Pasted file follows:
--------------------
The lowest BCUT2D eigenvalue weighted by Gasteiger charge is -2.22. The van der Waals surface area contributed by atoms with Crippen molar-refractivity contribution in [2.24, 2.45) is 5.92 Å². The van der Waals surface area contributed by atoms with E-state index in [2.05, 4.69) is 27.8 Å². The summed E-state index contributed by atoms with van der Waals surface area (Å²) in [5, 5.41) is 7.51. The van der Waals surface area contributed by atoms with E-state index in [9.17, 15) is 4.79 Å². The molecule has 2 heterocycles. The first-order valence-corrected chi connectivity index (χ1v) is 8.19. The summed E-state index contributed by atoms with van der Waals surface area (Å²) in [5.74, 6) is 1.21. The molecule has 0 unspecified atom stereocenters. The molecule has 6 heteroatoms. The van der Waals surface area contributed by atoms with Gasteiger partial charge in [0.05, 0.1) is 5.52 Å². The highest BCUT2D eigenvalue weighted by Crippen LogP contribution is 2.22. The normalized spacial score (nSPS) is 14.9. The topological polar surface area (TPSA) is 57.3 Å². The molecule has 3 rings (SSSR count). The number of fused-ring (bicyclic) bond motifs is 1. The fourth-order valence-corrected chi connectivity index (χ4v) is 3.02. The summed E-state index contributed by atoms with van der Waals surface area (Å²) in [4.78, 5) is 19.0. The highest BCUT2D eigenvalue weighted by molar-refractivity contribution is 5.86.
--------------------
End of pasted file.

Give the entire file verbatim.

The lowest BCUT2D eigenvalue weighted by Gasteiger charge is -2.22. The van der Waals surface area contributed by atoms with Crippen molar-refractivity contribution in [2.24, 2.45) is 5.92 Å². The van der Waals surface area contributed by atoms with E-state index in [2.05, 4.69) is 27.8 Å². The summed E-state index contributed by atoms with van der Waals surface area (Å²) in [5, 5.41) is 7.51. The van der Waals surface area contributed by atoms with E-state index in [9.17, 15) is 4.79 Å². The molecule has 2 heterocycles. The first-order valence-corrected chi connectivity index (χ1v) is 8.19. The summed E-state index contributed by atoms with van der Waals surface area (Å²) in [5.74, 6) is 1.21. The molecule has 0 unspecified atom stereocenters. The molecule has 6 heteroatoms. The van der Waals surface area contributed by atoms with Gasteiger partial charge in [0.05, 0.1) is 5.52 Å². The highest BCUT2D eigenvalue weighted by Crippen LogP contribution is 2.22. The normalized spacial score (nSPS) is 14.9. The topological polar surface area (TPSA) is 57.3 Å². The molecule has 3 rings (SSSR count). The number of fused-ring (bicyclic) bond motifs is 1. The fourth-order valence-corrected chi connectivity index (χ4v) is 3.02. The summed E-state index contributed by atoms with van der Waals surface area (Å²) in [4.78, 5) is 19.0. The highest BCUT2D eigenvalue weighted by molar-refractivity contribution is 5.86.